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Vaughan Williams on Music$
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David Manning

Print publication date: 2007

Print ISBN-13: 9780195182392

Published to Oxford Scholarship Online: October 2011

DOI: 10.1093/acprof:oso/9780195182392.001.0001

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Verdi: A Symposium

Verdi: A Symposium

Chapter:
(p.171) Chapter 33 Verdi: A Symposium
Source:
Vaughan Williams on Music
Author(s):

David Manning

Publisher:
Oxford University Press
DOI:10.1093/acprof:oso/9780195182392.003.0034

Giuseppe Verdi wrote operas. He did not add music to plays full of superficial philosophy or bogus psychology. Verdi carried on his drama by means of lyric song. His orchestra, it is true, has a wonderful sonority, but it is the voice on which he counts to elucidate the situation. Verdi realised that song can carry on a plot in a way which words alone can never do. A good example of this comes from the last Act of the Verdi opera, Rigoletto. This chapter also discusses Verdi's Requiem, which is a heap of contradictions. It gives the strongest proofs that there are no canons of art. Any right-minded musician who only knew the Requiem from description would certainly condemn it. Verdi frankly makes frequent use of such well-worn aids to excitement as the diminished seventh and the chromatic scale.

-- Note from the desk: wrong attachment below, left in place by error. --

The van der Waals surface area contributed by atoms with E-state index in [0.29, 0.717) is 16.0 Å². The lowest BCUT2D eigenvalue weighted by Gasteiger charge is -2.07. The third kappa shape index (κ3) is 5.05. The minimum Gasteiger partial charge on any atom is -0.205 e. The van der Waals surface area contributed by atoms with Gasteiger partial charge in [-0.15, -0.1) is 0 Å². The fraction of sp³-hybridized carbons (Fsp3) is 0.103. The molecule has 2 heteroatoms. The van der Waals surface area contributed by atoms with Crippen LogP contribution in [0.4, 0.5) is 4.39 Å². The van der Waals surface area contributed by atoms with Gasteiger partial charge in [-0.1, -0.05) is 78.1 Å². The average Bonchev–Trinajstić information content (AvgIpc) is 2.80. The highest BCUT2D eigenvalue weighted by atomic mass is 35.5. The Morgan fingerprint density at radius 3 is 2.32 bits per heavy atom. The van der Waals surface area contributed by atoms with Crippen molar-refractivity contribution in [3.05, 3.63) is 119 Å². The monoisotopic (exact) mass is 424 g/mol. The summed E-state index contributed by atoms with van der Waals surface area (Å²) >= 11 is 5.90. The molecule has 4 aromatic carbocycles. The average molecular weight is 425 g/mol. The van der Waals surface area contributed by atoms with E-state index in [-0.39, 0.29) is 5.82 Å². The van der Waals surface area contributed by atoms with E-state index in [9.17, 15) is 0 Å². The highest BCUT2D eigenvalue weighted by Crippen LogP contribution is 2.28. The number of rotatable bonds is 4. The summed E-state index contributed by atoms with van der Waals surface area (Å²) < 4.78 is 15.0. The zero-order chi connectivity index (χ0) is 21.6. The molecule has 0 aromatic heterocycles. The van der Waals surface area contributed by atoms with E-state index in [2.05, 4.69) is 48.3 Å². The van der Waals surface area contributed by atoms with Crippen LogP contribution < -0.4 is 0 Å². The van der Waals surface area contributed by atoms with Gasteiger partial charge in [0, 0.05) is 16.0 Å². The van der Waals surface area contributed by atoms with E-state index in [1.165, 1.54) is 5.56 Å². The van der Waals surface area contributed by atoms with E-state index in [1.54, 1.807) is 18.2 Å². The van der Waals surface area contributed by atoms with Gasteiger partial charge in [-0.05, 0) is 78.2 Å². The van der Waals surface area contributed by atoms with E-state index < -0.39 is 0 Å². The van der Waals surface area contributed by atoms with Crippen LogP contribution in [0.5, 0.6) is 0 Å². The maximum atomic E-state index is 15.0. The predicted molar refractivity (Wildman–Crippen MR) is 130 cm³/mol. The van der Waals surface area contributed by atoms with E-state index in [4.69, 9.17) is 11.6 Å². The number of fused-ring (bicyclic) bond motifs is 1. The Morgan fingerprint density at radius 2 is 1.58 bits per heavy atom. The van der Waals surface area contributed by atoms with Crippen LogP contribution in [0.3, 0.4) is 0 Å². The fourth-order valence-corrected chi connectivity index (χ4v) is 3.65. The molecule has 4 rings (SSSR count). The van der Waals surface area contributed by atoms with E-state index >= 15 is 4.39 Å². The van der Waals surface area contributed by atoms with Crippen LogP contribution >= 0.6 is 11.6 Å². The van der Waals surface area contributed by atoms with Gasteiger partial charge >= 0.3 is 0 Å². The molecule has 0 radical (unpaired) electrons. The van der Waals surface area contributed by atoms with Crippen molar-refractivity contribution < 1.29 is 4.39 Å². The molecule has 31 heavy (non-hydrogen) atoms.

Keywords:   Giuseppe Verdi, operas, drama, lyric song, orchestra, Rigoletto, Requiem

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